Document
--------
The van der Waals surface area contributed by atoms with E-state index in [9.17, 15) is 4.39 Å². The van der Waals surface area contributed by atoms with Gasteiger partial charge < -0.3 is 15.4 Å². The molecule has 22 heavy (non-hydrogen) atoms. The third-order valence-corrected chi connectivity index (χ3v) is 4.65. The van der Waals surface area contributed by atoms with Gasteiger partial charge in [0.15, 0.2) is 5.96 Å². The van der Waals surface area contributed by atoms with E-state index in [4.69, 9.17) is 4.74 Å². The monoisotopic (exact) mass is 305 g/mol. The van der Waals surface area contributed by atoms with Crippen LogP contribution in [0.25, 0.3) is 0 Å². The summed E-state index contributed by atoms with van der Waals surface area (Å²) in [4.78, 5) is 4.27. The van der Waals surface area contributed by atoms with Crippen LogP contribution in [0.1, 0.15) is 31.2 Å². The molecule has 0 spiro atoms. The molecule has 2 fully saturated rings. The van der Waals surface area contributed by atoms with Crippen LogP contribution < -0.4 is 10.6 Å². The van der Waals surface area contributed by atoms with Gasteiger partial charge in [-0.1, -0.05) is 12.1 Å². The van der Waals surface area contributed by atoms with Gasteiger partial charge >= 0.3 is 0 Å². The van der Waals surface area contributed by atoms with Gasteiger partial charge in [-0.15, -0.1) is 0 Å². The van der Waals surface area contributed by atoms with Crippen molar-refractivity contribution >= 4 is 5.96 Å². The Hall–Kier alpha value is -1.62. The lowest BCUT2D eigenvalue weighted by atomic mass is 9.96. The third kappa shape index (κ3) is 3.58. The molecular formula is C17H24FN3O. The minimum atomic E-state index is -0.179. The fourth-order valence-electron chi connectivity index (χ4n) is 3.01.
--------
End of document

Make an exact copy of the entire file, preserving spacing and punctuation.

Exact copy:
The van der Waals surface area contributed by atoms with E-state index in [9.17, 15) is 4.39 Å². The van der Waals surface area contributed by atoms with Gasteiger partial charge < -0.3 is 15.4 Å². The molecule has 22 heavy (non-hydrogen) atoms. The third-order valence-corrected chi connectivity index (χ3v) is 4.65. The van der Waals surface area contributed by atoms with Gasteiger partial charge in [0.15, 0.2) is 5.96 Å². The van der Waals surface area contributed by atoms with E-state index in [4.69, 9.17) is 4.74 Å². The monoisotopic (exact) mass is 305 g/mol. The van der Waals surface area contributed by atoms with Crippen LogP contribution in [0.25, 0.3) is 0 Å². The summed E-state index contributed by atoms with van der Waals surface area (Å²) in [4.78, 5) is 4.27. The van der Waals surface area contributed by atoms with Crippen LogP contribution in [0.1, 0.15) is 31.2 Å². The molecule has 0 spiro atoms. The molecule has 2 fully saturated rings. The van der Waals surface area contributed by atoms with Crippen LogP contribution < -0.4 is 10.6 Å². The van der Waals surface area contributed by atoms with Gasteiger partial charge in [-0.1, -0.05) is 12.1 Å². The van der Waals surface area contributed by atoms with Gasteiger partial charge >= 0.3 is 0 Å². The van der Waals surface area contributed by atoms with Gasteiger partial charge in [-0.15, -0.1) is 0 Å². The van der Waals surface area contributed by atoms with Crippen molar-refractivity contribution >= 4 is 5.96 Å². The Hall–Kier alpha value is -1.62. The lowest BCUT2D eigenvalue weighted by atomic mass is 9.96. The third kappa shape index (κ3) is 3.58. The molecular formula is C17H24FN3O. The minimum atomic E-state index is -0.179. The fourth-order valence-electron chi connectivity index (χ4n) is 3.01.